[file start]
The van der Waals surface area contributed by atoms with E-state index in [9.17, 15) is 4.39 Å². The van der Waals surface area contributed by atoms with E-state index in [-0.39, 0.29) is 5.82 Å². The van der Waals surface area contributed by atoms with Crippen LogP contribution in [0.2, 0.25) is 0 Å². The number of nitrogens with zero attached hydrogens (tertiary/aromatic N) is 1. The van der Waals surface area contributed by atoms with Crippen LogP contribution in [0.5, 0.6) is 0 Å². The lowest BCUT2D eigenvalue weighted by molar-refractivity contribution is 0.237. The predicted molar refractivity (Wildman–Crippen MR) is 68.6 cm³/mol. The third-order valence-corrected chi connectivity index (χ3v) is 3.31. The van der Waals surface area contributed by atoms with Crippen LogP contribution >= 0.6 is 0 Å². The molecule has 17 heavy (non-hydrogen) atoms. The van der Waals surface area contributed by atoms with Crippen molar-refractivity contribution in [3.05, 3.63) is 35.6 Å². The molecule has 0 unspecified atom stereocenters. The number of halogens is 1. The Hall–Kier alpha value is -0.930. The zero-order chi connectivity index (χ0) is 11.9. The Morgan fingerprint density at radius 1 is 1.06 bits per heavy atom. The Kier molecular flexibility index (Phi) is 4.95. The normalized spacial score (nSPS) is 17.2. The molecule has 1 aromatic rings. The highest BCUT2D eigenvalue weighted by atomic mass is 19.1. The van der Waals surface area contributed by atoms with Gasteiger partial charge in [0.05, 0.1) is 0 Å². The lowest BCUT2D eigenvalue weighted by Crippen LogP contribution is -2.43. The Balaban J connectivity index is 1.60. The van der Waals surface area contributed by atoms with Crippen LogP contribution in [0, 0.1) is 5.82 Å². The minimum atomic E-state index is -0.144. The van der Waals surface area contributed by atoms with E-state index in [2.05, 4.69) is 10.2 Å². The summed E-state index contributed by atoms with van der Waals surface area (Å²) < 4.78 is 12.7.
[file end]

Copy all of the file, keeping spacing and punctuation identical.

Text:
The van der Waals surface area contributed by atoms with E-state index in [9.17, 15) is 4.39 Å². The van der Waals surface area contributed by atoms with E-state index in [-0.39, 0.29) is 5.82 Å². The van der Waals surface area contributed by atoms with Crippen LogP contribution in [0.2, 0.25) is 0 Å². The number of nitrogens with zero attached hydrogens (tertiary/aromatic N) is 1. The van der Waals surface area contributed by atoms with Crippen LogP contribution in [0.5, 0.6) is 0 Å². The lowest BCUT2D eigenvalue weighted by molar-refractivity contribution is 0.237. The predicted molar refractivity (Wildman–Crippen MR) is 68.6 cm³/mol. The third-order valence-corrected chi connectivity index (χ3v) is 3.31. The van der Waals surface area contributed by atoms with Crippen LogP contribution >= 0.6 is 0 Å². The molecule has 17 heavy (non-hydrogen) atoms. The van der Waals surface area contributed by atoms with Crippen molar-refractivity contribution in [3.05, 3.63) is 35.6 Å². The molecule has 0 unspecified atom stereocenters. The number of halogens is 1. The Hall–Kier alpha value is -0.930. The zero-order chi connectivity index (χ0) is 11.9. The Morgan fingerprint density at radius 1 is 1.06 bits per heavy atom. The Kier molecular flexibility index (Phi) is 4.95. The normalized spacial score (nSPS) is 17.2. The molecule has 1 aromatic rings. The highest BCUT2D eigenvalue weighted by atomic mass is 19.1. The van der Waals surface area contributed by atoms with Gasteiger partial charge in [0.05, 0.1) is 0 Å². The lowest BCUT2D eigenvalue weighted by Crippen LogP contribution is -2.43. The Balaban J connectivity index is 1.60. The van der Waals surface area contributed by atoms with Crippen LogP contribution in [0, 0.1) is 5.82 Å². The minimum atomic E-state index is -0.144. The van der Waals surface area contributed by atoms with E-state index in [2.05, 4.69) is 10.2 Å². The summed E-state index contributed by atoms with van der Waals surface area (Å²) < 4.78 is 12.7.